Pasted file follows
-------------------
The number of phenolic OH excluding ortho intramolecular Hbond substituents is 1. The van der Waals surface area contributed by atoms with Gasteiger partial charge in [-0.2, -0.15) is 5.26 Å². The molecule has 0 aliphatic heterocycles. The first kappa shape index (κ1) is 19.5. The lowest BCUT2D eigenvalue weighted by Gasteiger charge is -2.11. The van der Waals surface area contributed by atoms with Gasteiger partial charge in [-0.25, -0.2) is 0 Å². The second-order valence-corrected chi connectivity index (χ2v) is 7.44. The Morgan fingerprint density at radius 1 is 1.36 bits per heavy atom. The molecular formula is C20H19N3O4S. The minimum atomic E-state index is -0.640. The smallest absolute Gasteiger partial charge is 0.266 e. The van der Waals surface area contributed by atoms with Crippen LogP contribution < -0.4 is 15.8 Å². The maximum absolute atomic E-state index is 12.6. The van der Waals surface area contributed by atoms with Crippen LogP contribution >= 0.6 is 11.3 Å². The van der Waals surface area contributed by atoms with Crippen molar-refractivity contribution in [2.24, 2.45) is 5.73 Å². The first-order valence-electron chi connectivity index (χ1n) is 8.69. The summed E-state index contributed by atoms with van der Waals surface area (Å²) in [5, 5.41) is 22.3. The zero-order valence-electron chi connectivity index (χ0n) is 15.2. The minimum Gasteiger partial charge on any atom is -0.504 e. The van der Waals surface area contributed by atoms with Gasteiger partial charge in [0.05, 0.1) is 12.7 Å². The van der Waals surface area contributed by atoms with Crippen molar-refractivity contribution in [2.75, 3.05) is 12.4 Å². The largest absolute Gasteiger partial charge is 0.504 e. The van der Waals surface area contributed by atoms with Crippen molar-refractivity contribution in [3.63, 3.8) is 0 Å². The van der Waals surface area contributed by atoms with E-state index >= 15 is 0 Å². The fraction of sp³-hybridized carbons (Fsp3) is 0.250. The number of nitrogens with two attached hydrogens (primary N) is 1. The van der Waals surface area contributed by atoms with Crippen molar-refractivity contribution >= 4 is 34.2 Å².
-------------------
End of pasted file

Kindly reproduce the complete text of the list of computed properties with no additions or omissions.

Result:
The number of phenolic OH excluding ortho intramolecular Hbond substituents is 1. The van der Waals surface area contributed by atoms with Gasteiger partial charge in [-0.2, -0.15) is 5.26 Å². The molecule has 0 aliphatic heterocycles. The first kappa shape index (κ1) is 19.5. The lowest BCUT2D eigenvalue weighted by Gasteiger charge is -2.11. The van der Waals surface area contributed by atoms with Gasteiger partial charge in [-0.25, -0.2) is 0 Å². The second-order valence-corrected chi connectivity index (χ2v) is 7.44. The Morgan fingerprint density at radius 1 is 1.36 bits per heavy atom. The molecular formula is C20H19N3O4S. The minimum atomic E-state index is -0.640. The smallest absolute Gasteiger partial charge is 0.266 e. The van der Waals surface area contributed by atoms with Crippen LogP contribution < -0.4 is 15.8 Å². The maximum absolute atomic E-state index is 12.6. The van der Waals surface area contributed by atoms with Crippen LogP contribution >= 0.6 is 11.3 Å². The van der Waals surface area contributed by atoms with Crippen molar-refractivity contribution in [2.24, 2.45) is 5.73 Å². The first-order valence-electron chi connectivity index (χ1n) is 8.69. The summed E-state index contributed by atoms with van der Waals surface area (Å²) in [5, 5.41) is 22.3. The zero-order valence-electron chi connectivity index (χ0n) is 15.2. The minimum Gasteiger partial charge on any atom is -0.504 e. The van der Waals surface area contributed by atoms with Gasteiger partial charge in [0.05, 0.1) is 12.7 Å². The van der Waals surface area contributed by atoms with Crippen molar-refractivity contribution in [2.75, 3.05) is 12.4 Å². The largest absolute Gasteiger partial charge is 0.504 e. The van der Waals surface area contributed by atoms with Crippen molar-refractivity contribution in [3.63, 3.8) is 0 Å². The van der Waals surface area contributed by atoms with E-state index >= 15 is 0 Å². The fraction of sp³-hybridized carbons (Fsp3) is 0.250. The number of nitrogens with two attached hydrogens (primary N) is 1. The van der Waals surface area contributed by atoms with Crippen molar-refractivity contribution >= 4 is 34.2 Å².